Professor Jan Cornelis from Vrije Universiteit Brussel (VUB), Belgium, is going to give a lecture on Thursday 15/3/2012 at 13:00, at the Science and Technology Museum of Patras University. The title of the lecture is:
"Regional, University and Departmental strategies for technology transfer - cases in biomedical engineering"
The event is organised by IΕΕΕ Greece section with collaboration with the student branch of the University of Patras.
It is the 4th in the series of the "Meet a Successful Leader (i-MSL)" lectures that Greece section is organising, in order to give students and young researchers and engineers the chance to meet with world-known and influential individuals of the engineering world. Jan Cornelis has been Vice Rector of Research at VUB for 8 years and he is still a member of the IBBT and IMEC boards.
For those interested, the lecture will be in English and it will last 1h approximately.
It is also possible to remotely attend the lecture through mms://vod.upnet.gr/met
You can send questions for discussion by email to email@example.com
that will be answered right after the end of the presentation.
Prof. Cornelis will also conduct interviews for a joint PhD degree program, between VUB and the Hellenic Open University. Interested applicants should send a brief CV to Prof. Skodras (firstname.lastname@example.org
) until Wednesday 14.3.2012.
Brief summaries of the lecture and the lecturer's CV are following.
The regional authorities of Flanders and Brussels, two regions in Belgium, have developed a multitude of project/program funding opportunities along the life cycle of the typical knowledge package or technology maturation trajectory, going from fundamental research, over strategic R&D to industrial R&D and technology transfer.
I will concentrate on the strategic R&D, the technology transfer phases and the traditional funding gap that exists between the world of subsidies for fundamental research and the world of investments made by venture capitalists. I will explain how Flanders is trying to transform this funding chasm into a funding opportunity for early stage investors, by establishing hybrid (private & public subsidies & investments) funding mechanisms.
In the second part of the talk I will elaborate on the systemic approach that the Universities have put into place to accelerate and augment their technology transfer activities. The special case of the Vrije Universiteit Brussel will be taken as an example. I will also briefly mention how the internationalization policy of the University could benefit from cross-border collaboration in technology transfer.
In the third part of the talk, the question will be answered on how a department can react to these governmental and university stimuli. The department of Electronics and Informatics - ETRO has developed its own tailor-made system for turning new ideas into good ideas that include business plans. Cases in the area of biomedical engineering and their derivatives to other application fields will be analyzed. Some of the medical imaging technologies of the IRIS group will be summarized with respect to their history, novelty, their state of development and the partnership needed to bring them to full deployment: personalized health systems (gaming for revalidation, fall risk assessment), software and computer aided diagnosis for dental and medical applications, capacitive sensing in dentistry and implantology - an example of biomimicry, image compression and low power encoding for smart pills, etc.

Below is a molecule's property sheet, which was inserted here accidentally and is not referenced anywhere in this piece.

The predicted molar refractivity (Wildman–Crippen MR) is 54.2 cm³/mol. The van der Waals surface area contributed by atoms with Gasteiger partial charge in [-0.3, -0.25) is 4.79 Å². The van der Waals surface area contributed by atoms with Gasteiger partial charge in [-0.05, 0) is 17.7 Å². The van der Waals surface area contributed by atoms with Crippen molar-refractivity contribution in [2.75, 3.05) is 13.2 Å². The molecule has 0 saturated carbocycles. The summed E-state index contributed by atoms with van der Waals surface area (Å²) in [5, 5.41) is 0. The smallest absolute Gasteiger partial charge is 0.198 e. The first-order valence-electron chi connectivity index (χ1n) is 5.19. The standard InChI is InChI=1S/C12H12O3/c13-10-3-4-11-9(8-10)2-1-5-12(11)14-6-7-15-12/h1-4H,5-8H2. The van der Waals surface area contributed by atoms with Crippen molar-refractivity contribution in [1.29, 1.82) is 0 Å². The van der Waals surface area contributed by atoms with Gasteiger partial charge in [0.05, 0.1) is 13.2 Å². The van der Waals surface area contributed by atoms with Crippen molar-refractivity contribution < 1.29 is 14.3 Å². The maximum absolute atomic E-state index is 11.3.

Professor in medical imaging and electronics, coordinator of research group IRIS (computer vision, image processing), academic coordinator Knowledge Innovation and Technology Transfer at VUB. Current research interests: Image and video compression, Medical imaging. For 20 years Jan Cornelis has been active in R&D-management: co-founder of “BI3 NV” –incubation fund, and ICAB NV - Incubation Centre of VUB. From 2001 to 2008 he has served as Vice Rector for research at VUB. Afterwards, he became Deputy Head of cabinet in the Ministry of Science Policy and Innovation. He is representing the Flemish Government in the Board of Directors of IMEC. He is also board member of IBBT. http://www.ibbt.be/en http://www2.imec.be/be_en/home.html
Some background information about ETRO and its biomedical research
ETRO: Our motivation is to stay ahead of the obvious R&D tendencies, which drives us towards in depth fundamental research. Our mission statement is to impact on the transformation processes of the knowledge society, which keeps us alert to continuously update our strategic R&D agenda and extend/generalize our background knowledge. We are often seeking inspiration in the unexplored engineering bottlenecks at the interface of various application domains. Participation in various application value chains and collaboration with industry, public services, and hospitals, are priorities for us. We are actively searching for opportunities of industrial valorization. http://www.etro.vub.ac.be/
ETRO-IRIS: In MEDICAL IMAGING and e-HEALTH, we have 3 specific fundamental research foci: (i) robust mathematical solution methods, bridging the gap between inverse problems and numerical analysis, (ii) image processing and analysis, (iii) human motion with particular attention for frail and elderly people. http://www.etro.vub.ac.be/Research/IRIS/